·        Achan thought that no one would know he had taken the gold booty for himself and hidden it under his tent…but his sin found him out.

·        King Saul thought that it wasn’t a big deal that they had not destroyed all of the possessions of Agag, kind of the Amalekites, but had kept the best livestock for themselves…but his sin found him out.

·        King David thought that no one would know that he had slept with Bathsheba and then killed her husband …but his sin found him out.

·        Hamaan thought that no one would know that he was trying to exterminate the Jews to get back at Esther’s uncle Mordecai because he had hurt Hamaan’s pride…but his sin found him out.

·        King Ahab thought that no-one would know or dare protest that he had murdered Naboth and taken his vineyard because he coveted it…but his sin found him out.

·        Elisha’s servant Gehazi thought that no one would know that he had gone after Naaman & taken part of the reward that Naaman had offered to Elisha for healing him…but his sin found him out.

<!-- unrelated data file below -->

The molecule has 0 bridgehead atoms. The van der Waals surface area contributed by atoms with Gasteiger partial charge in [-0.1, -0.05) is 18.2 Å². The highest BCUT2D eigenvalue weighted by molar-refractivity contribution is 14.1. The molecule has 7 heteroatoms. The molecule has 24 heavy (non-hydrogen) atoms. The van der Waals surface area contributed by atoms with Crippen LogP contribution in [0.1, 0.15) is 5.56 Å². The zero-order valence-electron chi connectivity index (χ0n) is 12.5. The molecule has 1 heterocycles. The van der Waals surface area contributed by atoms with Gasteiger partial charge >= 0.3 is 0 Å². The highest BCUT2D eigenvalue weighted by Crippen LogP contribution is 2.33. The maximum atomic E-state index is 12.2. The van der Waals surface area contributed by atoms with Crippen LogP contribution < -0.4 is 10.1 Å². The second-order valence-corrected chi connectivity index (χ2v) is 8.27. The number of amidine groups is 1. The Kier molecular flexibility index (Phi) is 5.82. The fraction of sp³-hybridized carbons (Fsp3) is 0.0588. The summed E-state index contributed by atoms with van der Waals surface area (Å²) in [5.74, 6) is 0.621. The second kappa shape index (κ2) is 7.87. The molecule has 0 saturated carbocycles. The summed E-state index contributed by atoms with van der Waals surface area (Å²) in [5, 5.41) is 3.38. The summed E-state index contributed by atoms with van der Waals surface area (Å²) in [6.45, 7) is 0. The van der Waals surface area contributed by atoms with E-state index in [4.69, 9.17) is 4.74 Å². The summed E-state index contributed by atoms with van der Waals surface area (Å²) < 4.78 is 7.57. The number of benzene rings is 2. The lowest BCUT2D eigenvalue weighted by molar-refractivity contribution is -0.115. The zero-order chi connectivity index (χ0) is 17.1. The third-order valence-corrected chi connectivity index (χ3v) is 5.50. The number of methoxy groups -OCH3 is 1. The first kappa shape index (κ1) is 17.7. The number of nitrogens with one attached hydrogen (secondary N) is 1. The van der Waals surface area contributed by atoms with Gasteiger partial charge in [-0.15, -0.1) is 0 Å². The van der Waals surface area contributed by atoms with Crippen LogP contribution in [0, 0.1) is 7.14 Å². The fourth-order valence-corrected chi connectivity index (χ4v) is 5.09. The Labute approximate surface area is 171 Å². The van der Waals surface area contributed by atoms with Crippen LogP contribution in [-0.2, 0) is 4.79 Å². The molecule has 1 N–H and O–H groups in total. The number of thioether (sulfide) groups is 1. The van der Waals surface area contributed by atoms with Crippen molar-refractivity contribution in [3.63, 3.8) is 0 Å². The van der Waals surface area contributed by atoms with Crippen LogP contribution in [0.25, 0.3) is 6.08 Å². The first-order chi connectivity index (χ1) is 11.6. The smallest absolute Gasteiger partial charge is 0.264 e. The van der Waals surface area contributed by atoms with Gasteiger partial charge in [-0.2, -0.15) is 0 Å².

·        Peter thought that no one around the fire would know that he was lying about not being a disciple of Jesus …but his sin found him out.

III.            The Deaths of Ananias and Sapphira (5:5–11)

 When Ananias heard this, he fell down and died. And great fear seized all who heard what had happened.

It was not unusual for the Hebrews to bury on the same day as death.  It WAS unusual for it to happen without notifying the wife.  Why they didn’t notify Sapphira, we don’t know.  Perhaps they couldn’t find her.  Perhaps since they colluded, Peter wanted to give her an equal chance to tell the truth as her husband had.  

There was no call for repentance.  In Acts 8 there is a man named Simon the Sorcerer who tried to buy Peter’s healing power with money, but Peter warns him repent before Satan takes hold of him.